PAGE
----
The “noix de Grenoble” is the walnut. For the sweet-tooth, there is the “tarte aux noix de Grenoble”, laden with chopped walnut to be eaten with thick cream.

    A Grenoblois family invited me to dinner and to showcase the regional cuisine, I was treated to Gratin Dauphinois. It was a most memorable dinner because, to me, this humble dish of the lowly potato outshone haughty classical French cuisine.

    I know that I am only inviting the sneer, “This peasant! He can only appreciate ikan bilis (anchovies).”

    But this peasant has standards. Looking down the ingredient list of “Potatoes Dauphinois”, he sees that the grated gruyere cheese did not cross “la manche”. Without the glutamate in cheeses, what would be missing would be the tastinesss, which monosodium glutamate (MSG) arouses.

  2. Yang-May Says:

    You’re right, Meng Tuck, the original recipe should have cheese on top and it makes it quite a heavy dish. I guess I’ve anglicised it - or perhaps Malaysianised it? I never used to like cheese when I first came to England, especially the stinky ones - it was like eating milk that had gone off! Now, I’ve grown accustomed to it and actually quite like a good strong stilton. (And to think that Westerners find the durian stinky!)

  3. Nina Blackwell Says:

    Am I correct in assuming both the potatoes and onions are raw when placed in the medium deep dish?
    Thank you.
    Nina

  4. Yang-May Ooi Says:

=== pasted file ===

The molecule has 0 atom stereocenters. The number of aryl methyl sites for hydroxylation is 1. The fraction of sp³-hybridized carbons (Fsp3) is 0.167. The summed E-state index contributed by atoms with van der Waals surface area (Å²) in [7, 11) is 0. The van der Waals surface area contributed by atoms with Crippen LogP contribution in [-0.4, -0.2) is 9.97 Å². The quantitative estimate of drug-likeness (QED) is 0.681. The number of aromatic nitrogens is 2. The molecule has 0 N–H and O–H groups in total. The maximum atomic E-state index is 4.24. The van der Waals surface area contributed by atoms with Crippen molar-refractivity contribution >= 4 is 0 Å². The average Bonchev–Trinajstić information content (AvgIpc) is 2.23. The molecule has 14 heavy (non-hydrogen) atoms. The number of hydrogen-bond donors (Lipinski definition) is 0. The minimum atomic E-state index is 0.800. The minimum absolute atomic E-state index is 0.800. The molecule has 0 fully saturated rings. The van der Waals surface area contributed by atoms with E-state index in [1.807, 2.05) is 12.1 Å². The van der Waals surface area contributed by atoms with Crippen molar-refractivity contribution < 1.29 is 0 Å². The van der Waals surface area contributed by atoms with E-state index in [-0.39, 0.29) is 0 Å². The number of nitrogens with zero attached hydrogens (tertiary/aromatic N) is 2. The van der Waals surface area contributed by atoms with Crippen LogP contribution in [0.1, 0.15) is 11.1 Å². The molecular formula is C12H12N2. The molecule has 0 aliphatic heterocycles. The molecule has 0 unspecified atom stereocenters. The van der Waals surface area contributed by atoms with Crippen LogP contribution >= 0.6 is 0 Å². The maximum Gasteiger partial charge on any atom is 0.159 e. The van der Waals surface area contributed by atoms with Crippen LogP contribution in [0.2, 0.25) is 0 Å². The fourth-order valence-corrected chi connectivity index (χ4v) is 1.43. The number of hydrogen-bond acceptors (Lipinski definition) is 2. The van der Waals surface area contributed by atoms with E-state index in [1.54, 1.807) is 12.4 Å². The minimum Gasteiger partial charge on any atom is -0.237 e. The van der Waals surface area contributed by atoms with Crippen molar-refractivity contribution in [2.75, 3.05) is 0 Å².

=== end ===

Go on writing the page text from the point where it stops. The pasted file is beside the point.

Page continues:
Hi, Nina - yes, all the ingredients re raw. If you’re going to try the recipe, let me know how it turns out!

  5. jan Says:

    hello Yang-May
    The durian stinky, yep, like the nappy of a mothers milk fed babe and texture looks the same too but what a fruit, almost adictive few foods leave me with the same raptures of gastronomic bliss, shame they are so expensive
    question how do you know when you have a good one ?

  6. Yang-May Ooi Says:

    jan - I love your description of the durian like the nappy of a baby!

  7. Judah Soledad Says:

    You seem gourmand enough for me, so I’ll ask.

    At work (I’m a writer-proofreader) the project manager nixed a spelling of dauphinoise to dauphin for a menu item at a big corporate bigwig dinner awards ceremony.

    She did not ask me to explain myself, just went and made both words one. So my question is: Is potatoes dauphinoise a different dish than some dauphin potato dish? I am assuming the two words/spellings implies two distinct dishes. Knowing for sure would help clear this matter up for me at work.

    Thank you. I’m writing from a suburb of Chicago, home of the latest Nobel winner. I’m sorry, I meant to say “lamest” Nobel winner.

  8. Yang-May Ooi Says:

    Hi Judah, I’m afraid I don’t know if there is any difference in those two recipes other than a linguistic one. I just know that I like to eat it!

  9. Jill Says:

    I came across you all while hunting up a recipe for Dauphinoise potatoes (thank you).
    According to Wikipedia Dauphin potatoes is a very different dish wish the potato combined with Chou pastry. I wonder which was actually being served at that bigwig dinner?

  10. Mary Bellinghausen Says:

    We’ve just discovered the greatness of farming in our own garden, I have to say potato soup is our favourite of the month. I found a website dedicated to potato soup recipes, which is quite amazing when you think about it. There’s a website for everything nowadays it seems!